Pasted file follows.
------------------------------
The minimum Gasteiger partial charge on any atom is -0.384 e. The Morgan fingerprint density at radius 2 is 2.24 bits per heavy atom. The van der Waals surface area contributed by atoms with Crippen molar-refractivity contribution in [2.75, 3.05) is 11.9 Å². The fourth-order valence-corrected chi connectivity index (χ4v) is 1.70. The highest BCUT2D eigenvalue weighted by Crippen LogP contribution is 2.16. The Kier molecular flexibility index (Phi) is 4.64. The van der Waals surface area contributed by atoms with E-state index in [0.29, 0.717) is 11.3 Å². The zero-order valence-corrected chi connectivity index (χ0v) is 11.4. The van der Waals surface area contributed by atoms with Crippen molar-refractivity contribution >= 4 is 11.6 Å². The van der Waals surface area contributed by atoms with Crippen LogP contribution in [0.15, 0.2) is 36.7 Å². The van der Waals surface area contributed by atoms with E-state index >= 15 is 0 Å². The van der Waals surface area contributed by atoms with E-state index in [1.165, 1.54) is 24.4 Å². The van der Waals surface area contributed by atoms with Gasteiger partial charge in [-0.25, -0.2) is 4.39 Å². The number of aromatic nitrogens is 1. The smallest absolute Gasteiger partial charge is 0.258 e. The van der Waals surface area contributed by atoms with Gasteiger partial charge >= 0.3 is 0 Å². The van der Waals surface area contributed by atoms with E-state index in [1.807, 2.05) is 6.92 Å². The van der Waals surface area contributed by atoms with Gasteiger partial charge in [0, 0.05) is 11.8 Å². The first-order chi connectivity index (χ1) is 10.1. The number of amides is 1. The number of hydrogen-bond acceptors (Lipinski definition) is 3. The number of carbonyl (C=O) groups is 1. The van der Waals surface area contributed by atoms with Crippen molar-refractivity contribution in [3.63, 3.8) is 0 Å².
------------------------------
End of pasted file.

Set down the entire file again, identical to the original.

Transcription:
The minimum Gasteiger partial charge on any atom is -0.384 e. The Morgan fingerprint density at radius 2 is 2.24 bits per heavy atom. The van der Waals surface area contributed by atoms with Crippen molar-refractivity contribution in [2.75, 3.05) is 11.9 Å². The fourth-order valence-corrected chi connectivity index (χ4v) is 1.70. The highest BCUT2D eigenvalue weighted by Crippen LogP contribution is 2.16. The Kier molecular flexibility index (Phi) is 4.64. The van der Waals surface area contributed by atoms with E-state index in [0.29, 0.717) is 11.3 Å². The zero-order valence-corrected chi connectivity index (χ0v) is 11.4. The van der Waals surface area contributed by atoms with Crippen molar-refractivity contribution >= 4 is 11.6 Å². The van der Waals surface area contributed by atoms with Crippen LogP contribution in [0.15, 0.2) is 36.7 Å². The van der Waals surface area contributed by atoms with E-state index >= 15 is 0 Å². The van der Waals surface area contributed by atoms with E-state index in [1.165, 1.54) is 24.4 Å². The van der Waals surface area contributed by atoms with Gasteiger partial charge in [-0.25, -0.2) is 4.39 Å². The number of aromatic nitrogens is 1. The smallest absolute Gasteiger partial charge is 0.258 e. The van der Waals surface area contributed by atoms with Gasteiger partial charge >= 0.3 is 0 Å². The van der Waals surface area contributed by atoms with E-state index in [1.807, 2.05) is 6.92 Å². The van der Waals surface area contributed by atoms with Gasteiger partial charge in [0, 0.05) is 11.8 Å². The first-order chi connectivity index (χ1) is 10.1. The number of amides is 1. The number of hydrogen-bond acceptors (Lipinski definition) is 3. The number of carbonyl (C=O) groups is 1. The van der Waals surface area contributed by atoms with Crippen molar-refractivity contribution in [3.63, 3.8) is 0 Å².